• 1% of patients (1 in 100) may need further corrective surgery to reduce persistent difficulty m swallowing and/or abdominal bloating

Common side effects

  • The most common side effect is difficulty in swallowing. This is common immediately after operation and gradually improves. The amount of food you consume may be less and you may have to eat more slowly than you did before the operation
  • Other common side effects are burping and increased wind (flatus) Most of these symptom settle with timeAre there any alternatives?

    Antireflux surgery is the only treatment that can correct the anatomical abnormalities that lead to reflux. Surgery is generally recommended when other treatments have not been satisfactory. These include:

    Acid suppressing drugs (such as Omeprazole or Lansoprazole) to reduce acid reflux (these work by reducing or neutralizing the acid in the stomach or making the stomach empty faster) However to control your symptoms these may need to be taken regularly for the rest of your life

    Endoscopic techniques: These involve altering the oesophageal opening into the stomach through an endoscope. Currently these techniques are experimental and only performed as part of research trials

    Lifestyle changes such as losing weight, avoiding foods that contribute to acid reflux and stop smoking

How long does it take to fully recover after Antireflux surgery?

Most patients do not have pain as such after laparoscopic surgery, rather just some abdominal and chest discomfort, many patients do experience some degree of discomfort in their shoulders after the procedure. As the surgery has been performed laparoscopically you will need to stay in the hospital for only 2-3 days.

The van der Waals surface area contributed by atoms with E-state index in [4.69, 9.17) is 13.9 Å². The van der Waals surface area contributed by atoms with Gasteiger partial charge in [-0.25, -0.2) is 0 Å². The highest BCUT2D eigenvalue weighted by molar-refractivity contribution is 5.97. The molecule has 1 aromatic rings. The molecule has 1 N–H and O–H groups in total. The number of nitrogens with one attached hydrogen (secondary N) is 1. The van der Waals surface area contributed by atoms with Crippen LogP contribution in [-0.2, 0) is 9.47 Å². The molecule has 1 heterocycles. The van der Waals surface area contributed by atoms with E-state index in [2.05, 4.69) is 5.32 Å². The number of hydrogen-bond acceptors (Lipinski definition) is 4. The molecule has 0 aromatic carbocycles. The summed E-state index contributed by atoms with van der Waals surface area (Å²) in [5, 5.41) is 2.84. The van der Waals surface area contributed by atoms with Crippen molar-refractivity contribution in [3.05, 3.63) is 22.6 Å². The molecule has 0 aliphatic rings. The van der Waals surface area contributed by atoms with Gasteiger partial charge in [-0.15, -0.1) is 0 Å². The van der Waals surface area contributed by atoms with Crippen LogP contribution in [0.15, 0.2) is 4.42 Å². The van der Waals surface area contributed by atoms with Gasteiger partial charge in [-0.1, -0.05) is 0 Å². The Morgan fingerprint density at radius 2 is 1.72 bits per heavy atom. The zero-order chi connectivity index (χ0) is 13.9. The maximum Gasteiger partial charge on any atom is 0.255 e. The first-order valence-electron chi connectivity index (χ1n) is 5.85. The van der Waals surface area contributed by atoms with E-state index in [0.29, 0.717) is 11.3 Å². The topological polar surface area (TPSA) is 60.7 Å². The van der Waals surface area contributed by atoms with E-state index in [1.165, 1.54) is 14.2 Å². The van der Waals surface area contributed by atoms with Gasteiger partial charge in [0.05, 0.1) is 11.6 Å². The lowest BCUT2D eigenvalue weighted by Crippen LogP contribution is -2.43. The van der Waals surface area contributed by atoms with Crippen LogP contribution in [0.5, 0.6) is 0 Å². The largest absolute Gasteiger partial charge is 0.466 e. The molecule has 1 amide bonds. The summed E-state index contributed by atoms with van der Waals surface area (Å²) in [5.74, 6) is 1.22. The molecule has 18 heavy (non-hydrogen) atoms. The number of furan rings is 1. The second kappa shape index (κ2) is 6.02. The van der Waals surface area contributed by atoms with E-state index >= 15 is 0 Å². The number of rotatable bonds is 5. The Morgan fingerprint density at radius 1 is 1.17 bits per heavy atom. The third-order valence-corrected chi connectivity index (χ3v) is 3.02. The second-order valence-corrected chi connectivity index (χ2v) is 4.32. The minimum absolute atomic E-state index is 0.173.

Because of the lack of any wound pain by the time you go home you may well think you are able to act as though you have not had an operation, neverthless you will find that you get tired easily and you may even wish to have a sleep in afternoon for a few days. We also ask the patients to avoid heavy lifting for at least 2-3 weeks.

You can return to work as soon as you feel well enough. This will depend on how you are feeling and the type of work that you do. Typically you will need two to three weeks off work.

You should not drive for at least 7-10 days after surgery.

what can I eat after surgery?

Stage 1 – Clear Liquid Diet

Immediately after 6 hours after surgery Avoid carbonated drinks for 3-4 weeks

Stage 2-Soft Diet:

  • Start soft diet day after surgery, continue at this stage for 3 days after surgery or as tolerated
  • Limit gas forming/irritating foods like coffee, alcohol, onions, fatty and oily foods, Raw vegetables etc
  • Avoid breads, biscuit, pancakes and toast
  • No carbonated drinks

Stage 3 – Transition to regular diet

  • Start about 3 days after surgery • Soft diet as above
  • Introduce more challenging foods one at a time
  • If they cause symptoms avoid them and reintroduce them at a later date
  • Drop back to stage 2 as needed for bloating or difficulty swallowing
  • No carbonated drinks for 3-4 weeks (soft drinks)

Stage 4 – Regular Diet

Start 3 to 6 weeks after surgery

Further Information / Question

If you have any questions or concern about the information,

Please contact:

Surgery Reception – (02692) 288215

Dr. G. M. Mannari – 9825046137

Dr. Apurva Patel – 9825754862